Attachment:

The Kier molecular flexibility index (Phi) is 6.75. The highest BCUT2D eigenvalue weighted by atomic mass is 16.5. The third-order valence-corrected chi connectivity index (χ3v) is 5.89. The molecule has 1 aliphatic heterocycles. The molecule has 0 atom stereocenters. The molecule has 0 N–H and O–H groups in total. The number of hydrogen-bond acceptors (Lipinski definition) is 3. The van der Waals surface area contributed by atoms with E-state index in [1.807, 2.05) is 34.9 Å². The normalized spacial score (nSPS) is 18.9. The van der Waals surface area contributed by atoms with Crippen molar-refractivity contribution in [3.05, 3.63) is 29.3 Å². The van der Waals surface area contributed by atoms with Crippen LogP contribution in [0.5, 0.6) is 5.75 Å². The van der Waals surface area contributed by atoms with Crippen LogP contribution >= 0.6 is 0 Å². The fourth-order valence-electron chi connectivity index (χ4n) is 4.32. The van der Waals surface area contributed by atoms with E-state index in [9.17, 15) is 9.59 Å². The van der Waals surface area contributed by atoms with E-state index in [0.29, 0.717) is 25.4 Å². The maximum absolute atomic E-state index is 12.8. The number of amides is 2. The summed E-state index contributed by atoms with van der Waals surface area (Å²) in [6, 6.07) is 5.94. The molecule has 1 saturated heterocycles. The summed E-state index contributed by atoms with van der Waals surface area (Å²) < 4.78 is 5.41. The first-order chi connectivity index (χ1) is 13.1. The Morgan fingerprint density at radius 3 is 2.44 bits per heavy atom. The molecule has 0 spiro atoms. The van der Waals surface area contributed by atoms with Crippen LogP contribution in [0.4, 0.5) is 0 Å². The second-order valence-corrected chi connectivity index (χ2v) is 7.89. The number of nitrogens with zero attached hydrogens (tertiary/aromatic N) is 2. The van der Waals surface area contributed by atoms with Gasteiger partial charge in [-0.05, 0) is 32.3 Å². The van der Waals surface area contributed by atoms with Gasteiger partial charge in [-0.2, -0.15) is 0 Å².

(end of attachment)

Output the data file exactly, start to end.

The Kier molecular flexibility index (Phi) is 6.75. The highest BCUT2D eigenvalue weighted by atomic mass is 16.5. The third-order valence-corrected chi connectivity index (χ3v) is 5.89. The molecule has 1 aliphatic heterocycles. The molecule has 0 atom stereocenters. The molecule has 0 N–H and O–H groups in total. The number of hydrogen-bond acceptors (Lipinski definition) is 3. The van der Waals surface area contributed by atoms with E-state index in [1.807, 2.05) is 34.9 Å². The normalized spacial score (nSPS) is 18.9. The van der Waals surface area contributed by atoms with Crippen molar-refractivity contribution in [3.05, 3.63) is 29.3 Å². The van der Waals surface area contributed by atoms with Crippen LogP contribution in [0.5, 0.6) is 5.75 Å². The van der Waals surface area contributed by atoms with Crippen LogP contribution >= 0.6 is 0 Å². The fourth-order valence-electron chi connectivity index (χ4n) is 4.32. The van der Waals surface area contributed by atoms with E-state index in [9.17, 15) is 9.59 Å². The van der Waals surface area contributed by atoms with E-state index in [0.29, 0.717) is 25.4 Å². The maximum absolute atomic E-state index is 12.8. The number of amides is 2. The summed E-state index contributed by atoms with van der Waals surface area (Å²) in [6, 6.07) is 5.94. The molecule has 1 saturated heterocycles. The summed E-state index contributed by atoms with van der Waals surface area (Å²) < 4.78 is 5.41. The first-order chi connectivity index (χ1) is 13.1. The Morgan fingerprint density at radius 3 is 2.44 bits per heavy atom. The molecule has 0 spiro atoms. The van der Waals surface area contributed by atoms with Crippen LogP contribution in [0.4, 0.5) is 0 Å². The second-order valence-corrected chi connectivity index (χ2v) is 7.89. The number of nitrogens with zero attached hydrogens (tertiary/aromatic N) is 2. The van der Waals surface area contributed by atoms with Gasteiger partial charge in [-0.05, 0) is 32.3 Å². The van der Waals surface area contributed by atoms with Gasteiger partial charge in [-0.2, -0.15) is 0 Å².